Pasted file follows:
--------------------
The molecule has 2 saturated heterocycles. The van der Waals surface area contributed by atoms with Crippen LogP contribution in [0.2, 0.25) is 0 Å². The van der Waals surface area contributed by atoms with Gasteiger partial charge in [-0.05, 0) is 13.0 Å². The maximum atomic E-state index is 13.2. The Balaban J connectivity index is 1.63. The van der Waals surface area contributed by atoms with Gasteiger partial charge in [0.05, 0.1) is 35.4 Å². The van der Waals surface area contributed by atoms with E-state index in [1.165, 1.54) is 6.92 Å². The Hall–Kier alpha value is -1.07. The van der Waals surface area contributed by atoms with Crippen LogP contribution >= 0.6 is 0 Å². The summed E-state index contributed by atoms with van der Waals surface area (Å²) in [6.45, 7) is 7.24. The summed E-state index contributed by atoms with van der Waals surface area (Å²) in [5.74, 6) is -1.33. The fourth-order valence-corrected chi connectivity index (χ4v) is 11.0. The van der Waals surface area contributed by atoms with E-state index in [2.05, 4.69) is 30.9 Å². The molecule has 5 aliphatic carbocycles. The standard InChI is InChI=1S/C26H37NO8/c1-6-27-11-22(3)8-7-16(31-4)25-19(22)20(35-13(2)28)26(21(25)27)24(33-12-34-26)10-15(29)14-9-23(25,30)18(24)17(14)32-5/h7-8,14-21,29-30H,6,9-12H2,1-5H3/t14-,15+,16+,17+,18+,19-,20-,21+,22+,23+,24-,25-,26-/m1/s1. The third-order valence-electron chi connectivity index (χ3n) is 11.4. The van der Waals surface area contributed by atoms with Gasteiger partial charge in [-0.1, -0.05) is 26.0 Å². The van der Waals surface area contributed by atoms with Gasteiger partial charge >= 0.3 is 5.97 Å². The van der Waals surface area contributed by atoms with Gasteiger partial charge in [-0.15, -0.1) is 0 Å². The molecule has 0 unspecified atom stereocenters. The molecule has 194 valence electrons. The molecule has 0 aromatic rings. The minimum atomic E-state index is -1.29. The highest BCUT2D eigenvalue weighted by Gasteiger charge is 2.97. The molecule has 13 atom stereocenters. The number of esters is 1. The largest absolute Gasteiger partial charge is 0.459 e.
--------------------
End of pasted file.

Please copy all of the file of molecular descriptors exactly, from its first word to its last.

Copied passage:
The molecule has 2 saturated heterocycles. The van der Waals surface area contributed by atoms with Crippen LogP contribution in [0.2, 0.25) is 0 Å². The van der Waals surface area contributed by atoms with Gasteiger partial charge in [-0.05, 0) is 13.0 Å². The maximum atomic E-state index is 13.2. The Balaban J connectivity index is 1.63. The van der Waals surface area contributed by atoms with Gasteiger partial charge in [0.05, 0.1) is 35.4 Å². The van der Waals surface area contributed by atoms with E-state index in [1.165, 1.54) is 6.92 Å². The Hall–Kier alpha value is -1.07. The van der Waals surface area contributed by atoms with Crippen LogP contribution >= 0.6 is 0 Å². The summed E-state index contributed by atoms with van der Waals surface area (Å²) in [6.45, 7) is 7.24. The summed E-state index contributed by atoms with van der Waals surface area (Å²) in [5.74, 6) is -1.33. The fourth-order valence-corrected chi connectivity index (χ4v) is 11.0. The van der Waals surface area contributed by atoms with E-state index in [2.05, 4.69) is 30.9 Å². The molecule has 5 aliphatic carbocycles. The standard InChI is InChI=1S/C26H37NO8/c1-6-27-11-22(3)8-7-16(31-4)25-19(22)20(35-13(2)28)26(21(25)27)24(33-12-34-26)10-15(29)14-9-23(25,30)18(24)17(14)32-5/h7-8,14-21,29-30H,6,9-12H2,1-5H3/t14-,15+,16+,17+,18+,19-,20-,21+,22+,23+,24-,25-,26-/m1/s1. The third-order valence-electron chi connectivity index (χ3n) is 11.4. The van der Waals surface area contributed by atoms with Gasteiger partial charge in [-0.1, -0.05) is 26.0 Å². The van der Waals surface area contributed by atoms with Gasteiger partial charge >= 0.3 is 5.97 Å². The van der Waals surface area contributed by atoms with Gasteiger partial charge in [-0.15, -0.1) is 0 Å². The molecule has 0 unspecified atom stereocenters. The molecule has 194 valence electrons. The molecule has 0 aromatic rings. The minimum atomic E-state index is -1.29. The highest BCUT2D eigenvalue weighted by Gasteiger charge is 2.97. The molecule has 13 atom stereocenters. The number of esters is 1. The largest absolute Gasteiger partial charge is 0.459 e.